Powwowing about pollinators

bumble bee on salvia

Bumble bees, important pollinators of many native plants, are becoming less common in many parts of Texas and around the country.

Pollinator protection has become almost trendy recently. One of the spin offs of the honey bee controversy over CCD, is that the spotlight has come to rest not just on honey bees, but on all insects that pollinate plants. And this is a good thing.

Today nearly everyone at some point is taught in school, or via Discovery Channel, that bees pollinate flowers; but I’ll wager that relatively few understand what this really means to all of us.  Pollination is the biological process by which female plant parts are fertilized by the carrying of pollen from one plant to another.  It is the plant’s equivalent of sex, only in this case it’s a ménage à trois.  Without an insect middle man to carry male pollen to female plant parts, many plants could not produce seeds, or at least seed production would be much less.

Pollination is an essential part of the machinery of plant health and evolution.  The hybrid vigor of cross pollinated plants, and the genetic diversity enabled by pollination would dwindle over time. Without pollination plants won’t necessarily die , but many plant populations would cease to thrive, and nature’s ability to respond to a changing earth environment would be gravely at risk.

So why the fuss over protecting pollinators?  Why do they need our help? Pollinator populations in many areas are in decline, and not just in urban areas.  Take the bumble bee…or I should say bumble bees.  There are over 40 different species of bumble bees in the U.S. alone. In Europe, where bumble bees have been studied more carefully, over 18 species of bumble bees are considered threatened today.  In the United Kingdom, a similar story can be told.  There, three species have recently gone extinct. In the few studies of bumble bee population change in the U.S., many formerly common bumble bee species are found in fewer places, and bumble bee species are disappearing from many sites.  And these aren’t the only kind of pollinator to be concerned about.  There are 3,500 species of all kinds of bees in North America, each of which are pollinators, most of these are at some level of risk of decline.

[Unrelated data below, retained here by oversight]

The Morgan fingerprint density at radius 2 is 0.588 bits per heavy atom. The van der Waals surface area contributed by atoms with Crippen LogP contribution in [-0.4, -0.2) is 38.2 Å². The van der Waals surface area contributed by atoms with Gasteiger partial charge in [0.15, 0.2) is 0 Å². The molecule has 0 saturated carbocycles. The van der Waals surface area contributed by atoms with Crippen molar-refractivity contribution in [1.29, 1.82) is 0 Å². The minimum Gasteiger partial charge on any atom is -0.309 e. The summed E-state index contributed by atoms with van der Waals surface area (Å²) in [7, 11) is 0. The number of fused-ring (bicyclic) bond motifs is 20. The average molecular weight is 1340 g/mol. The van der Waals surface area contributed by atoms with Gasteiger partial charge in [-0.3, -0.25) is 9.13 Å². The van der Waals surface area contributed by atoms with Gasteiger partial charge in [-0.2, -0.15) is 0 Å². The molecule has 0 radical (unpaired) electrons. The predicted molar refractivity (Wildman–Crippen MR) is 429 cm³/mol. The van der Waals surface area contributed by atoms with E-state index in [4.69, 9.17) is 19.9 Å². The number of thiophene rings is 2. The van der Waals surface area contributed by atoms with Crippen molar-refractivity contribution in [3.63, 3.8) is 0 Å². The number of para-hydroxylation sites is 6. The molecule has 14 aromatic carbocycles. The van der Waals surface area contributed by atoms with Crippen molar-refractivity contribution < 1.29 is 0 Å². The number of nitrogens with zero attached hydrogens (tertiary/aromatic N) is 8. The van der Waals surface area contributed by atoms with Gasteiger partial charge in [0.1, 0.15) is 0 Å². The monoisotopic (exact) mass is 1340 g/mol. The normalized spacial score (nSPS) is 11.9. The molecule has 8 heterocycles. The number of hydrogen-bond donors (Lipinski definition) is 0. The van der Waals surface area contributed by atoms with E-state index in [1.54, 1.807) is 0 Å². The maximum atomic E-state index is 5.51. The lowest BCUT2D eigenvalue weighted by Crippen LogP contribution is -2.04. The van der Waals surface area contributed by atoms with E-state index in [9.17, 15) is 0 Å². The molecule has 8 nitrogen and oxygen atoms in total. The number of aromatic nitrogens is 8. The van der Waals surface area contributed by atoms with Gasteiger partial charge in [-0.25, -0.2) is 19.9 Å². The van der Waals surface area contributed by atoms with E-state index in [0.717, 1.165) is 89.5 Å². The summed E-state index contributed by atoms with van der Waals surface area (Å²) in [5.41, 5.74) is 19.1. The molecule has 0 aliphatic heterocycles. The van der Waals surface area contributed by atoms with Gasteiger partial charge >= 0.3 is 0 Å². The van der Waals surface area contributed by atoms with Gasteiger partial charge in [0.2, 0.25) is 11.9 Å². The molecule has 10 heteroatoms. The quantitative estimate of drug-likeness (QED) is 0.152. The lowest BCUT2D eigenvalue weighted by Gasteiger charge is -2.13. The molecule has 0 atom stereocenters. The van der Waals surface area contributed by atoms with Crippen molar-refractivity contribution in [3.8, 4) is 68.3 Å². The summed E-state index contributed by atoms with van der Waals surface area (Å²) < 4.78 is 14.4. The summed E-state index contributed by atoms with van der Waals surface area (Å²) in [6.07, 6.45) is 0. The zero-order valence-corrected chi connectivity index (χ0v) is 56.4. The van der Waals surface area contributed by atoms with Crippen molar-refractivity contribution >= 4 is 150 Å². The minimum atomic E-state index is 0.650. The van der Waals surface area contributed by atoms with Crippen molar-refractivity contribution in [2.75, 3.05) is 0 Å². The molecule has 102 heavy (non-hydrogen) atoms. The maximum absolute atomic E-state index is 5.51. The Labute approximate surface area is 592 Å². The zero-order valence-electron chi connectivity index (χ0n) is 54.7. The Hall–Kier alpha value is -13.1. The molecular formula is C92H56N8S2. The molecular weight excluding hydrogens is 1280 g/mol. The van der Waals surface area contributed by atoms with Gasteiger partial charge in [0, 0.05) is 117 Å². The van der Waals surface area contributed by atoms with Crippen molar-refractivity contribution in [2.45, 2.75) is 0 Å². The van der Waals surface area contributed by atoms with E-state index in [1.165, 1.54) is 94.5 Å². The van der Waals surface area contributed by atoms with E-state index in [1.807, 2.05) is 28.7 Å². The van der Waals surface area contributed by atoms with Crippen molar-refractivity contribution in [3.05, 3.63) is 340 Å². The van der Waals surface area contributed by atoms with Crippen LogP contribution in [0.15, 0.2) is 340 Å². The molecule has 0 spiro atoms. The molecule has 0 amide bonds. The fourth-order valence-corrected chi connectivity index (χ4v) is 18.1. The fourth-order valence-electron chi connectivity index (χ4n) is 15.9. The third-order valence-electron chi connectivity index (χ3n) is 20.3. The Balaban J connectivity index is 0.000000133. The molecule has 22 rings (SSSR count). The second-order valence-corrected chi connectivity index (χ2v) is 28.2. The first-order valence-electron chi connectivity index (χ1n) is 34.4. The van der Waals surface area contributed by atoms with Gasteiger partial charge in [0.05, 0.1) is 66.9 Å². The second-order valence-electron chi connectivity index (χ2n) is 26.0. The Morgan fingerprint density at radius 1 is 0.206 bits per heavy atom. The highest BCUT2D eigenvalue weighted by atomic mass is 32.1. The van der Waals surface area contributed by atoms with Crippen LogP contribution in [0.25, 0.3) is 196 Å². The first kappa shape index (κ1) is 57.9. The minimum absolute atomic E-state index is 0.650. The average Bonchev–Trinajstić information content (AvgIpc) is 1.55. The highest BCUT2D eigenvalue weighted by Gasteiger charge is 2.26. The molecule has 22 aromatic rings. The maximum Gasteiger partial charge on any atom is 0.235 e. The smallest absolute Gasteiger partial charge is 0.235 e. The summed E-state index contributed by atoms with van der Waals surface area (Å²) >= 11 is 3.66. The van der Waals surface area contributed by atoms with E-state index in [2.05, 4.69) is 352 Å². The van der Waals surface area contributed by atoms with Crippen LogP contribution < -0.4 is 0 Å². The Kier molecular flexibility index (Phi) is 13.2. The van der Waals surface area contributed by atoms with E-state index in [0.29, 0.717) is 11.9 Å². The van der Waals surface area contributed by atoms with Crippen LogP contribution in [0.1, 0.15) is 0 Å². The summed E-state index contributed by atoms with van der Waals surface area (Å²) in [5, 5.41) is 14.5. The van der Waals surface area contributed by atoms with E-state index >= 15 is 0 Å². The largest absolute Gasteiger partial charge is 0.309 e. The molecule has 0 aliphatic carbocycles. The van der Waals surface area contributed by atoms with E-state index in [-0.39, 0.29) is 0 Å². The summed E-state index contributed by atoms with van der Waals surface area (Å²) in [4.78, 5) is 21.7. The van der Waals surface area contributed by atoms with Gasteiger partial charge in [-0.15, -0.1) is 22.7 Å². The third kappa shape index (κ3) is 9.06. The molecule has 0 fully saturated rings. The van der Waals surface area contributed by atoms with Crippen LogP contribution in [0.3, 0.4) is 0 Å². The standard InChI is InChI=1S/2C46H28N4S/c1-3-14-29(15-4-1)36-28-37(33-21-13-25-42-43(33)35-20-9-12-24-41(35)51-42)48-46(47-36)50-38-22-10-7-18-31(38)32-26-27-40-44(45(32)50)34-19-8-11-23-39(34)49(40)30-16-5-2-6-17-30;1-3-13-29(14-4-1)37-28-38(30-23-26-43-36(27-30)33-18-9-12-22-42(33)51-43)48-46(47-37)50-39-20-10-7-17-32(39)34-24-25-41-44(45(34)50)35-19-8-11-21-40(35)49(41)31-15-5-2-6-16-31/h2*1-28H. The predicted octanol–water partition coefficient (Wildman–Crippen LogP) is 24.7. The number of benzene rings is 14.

Many pollinators, like this metallic halictid bee, are small enough to be overlooked by most people; but their value to plants goes far beyond their size.

Many pollinators, like this metallic halictid bee, are small enough to be overlooked by most people; but their value to plants goes far beyond their size.

Much of the concern about pollinator decline concerns loss of habitat.  Bumble bees, for example, thrive best in diverse grassland habitats.  And grasslands are one of our most threatened ecosystems, losing up to 400,000 acres a year to expanding crop production alone.  Much less than 1% of original historic prairie remains in Texas, and less than 2% remains nationwide.

While one could argue that this is the necessary cost of human progress, there is much we can do to preserve our native pollinators.  The first step is education.  The Xerces Society maintains a Bring Back the Pollinators page and Texas Parks and Wildlife maintains an informative site on Texas bumble bees.  In addition, for those of you in the north Texas area, there will be a Pollinator Powwow on Saturday, November 15, in Mansfield, TX.  Cost is $15 for a full day of training and lunch.  If you have any interest in making a difference for pollinators, you owe it to yourself to check this out.

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